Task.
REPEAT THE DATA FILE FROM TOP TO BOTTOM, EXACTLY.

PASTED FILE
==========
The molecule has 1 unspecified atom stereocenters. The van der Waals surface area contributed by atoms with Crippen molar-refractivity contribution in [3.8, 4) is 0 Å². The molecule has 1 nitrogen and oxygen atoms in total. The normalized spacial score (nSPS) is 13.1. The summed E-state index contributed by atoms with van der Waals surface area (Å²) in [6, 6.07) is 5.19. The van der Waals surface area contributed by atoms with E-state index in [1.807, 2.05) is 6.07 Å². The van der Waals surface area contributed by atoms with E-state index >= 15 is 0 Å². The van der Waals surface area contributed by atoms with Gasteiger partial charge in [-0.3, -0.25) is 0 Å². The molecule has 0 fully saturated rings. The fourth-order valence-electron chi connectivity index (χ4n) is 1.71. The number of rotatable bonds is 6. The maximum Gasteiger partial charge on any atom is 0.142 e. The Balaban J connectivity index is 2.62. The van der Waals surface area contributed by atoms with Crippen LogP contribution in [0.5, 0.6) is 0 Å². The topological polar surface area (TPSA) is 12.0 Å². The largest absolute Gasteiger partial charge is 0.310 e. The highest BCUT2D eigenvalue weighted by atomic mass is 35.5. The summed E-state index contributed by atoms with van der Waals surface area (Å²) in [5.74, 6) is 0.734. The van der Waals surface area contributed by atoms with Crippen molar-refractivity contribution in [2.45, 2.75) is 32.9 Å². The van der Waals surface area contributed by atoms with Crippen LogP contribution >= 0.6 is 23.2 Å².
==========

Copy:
The molecule has 1 unspecified atom stereocenters. The van der Waals surface area contributed by atoms with Crippen molar-refractivity contribution in [3.8, 4) is 0 Å². The molecule has 1 nitrogen and oxygen atoms in total. The normalized spacial score (nSPS) is 13.1. The summed E-state index contributed by atoms with van der Waals surface area (Å²) in [6, 6.07) is 5.19. The van der Waals surface area contributed by atoms with E-state index in [1.807, 2.05) is 6.07 Å². The van der Waals surface area contributed by atoms with E-state index >= 15 is 0 Å². The van der Waals surface area contributed by atoms with Gasteiger partial charge in [-0.3, -0.25) is 0 Å². The molecule has 0 fully saturated rings. The fourth-order valence-electron chi connectivity index (χ4n) is 1.71. The number of rotatable bonds is 6. The maximum Gasteiger partial charge on any atom is 0.142 e. The Balaban J connectivity index is 2.62. The van der Waals surface area contributed by atoms with Crippen LogP contribution in [0.5, 0.6) is 0 Å². The topological polar surface area (TPSA) is 12.0 Å². The largest absolute Gasteiger partial charge is 0.310 e. The highest BCUT2D eigenvalue weighted by atomic mass is 35.5. The summed E-state index contributed by atoms with van der Waals surface area (Å²) in [5.74, 6) is 0.734. The van der Waals surface area contributed by atoms with Crippen molar-refractivity contribution in [2.45, 2.75) is 32.9 Å². The van der Waals surface area contributed by atoms with Crippen LogP contribution >= 0.6 is 23.2 Å².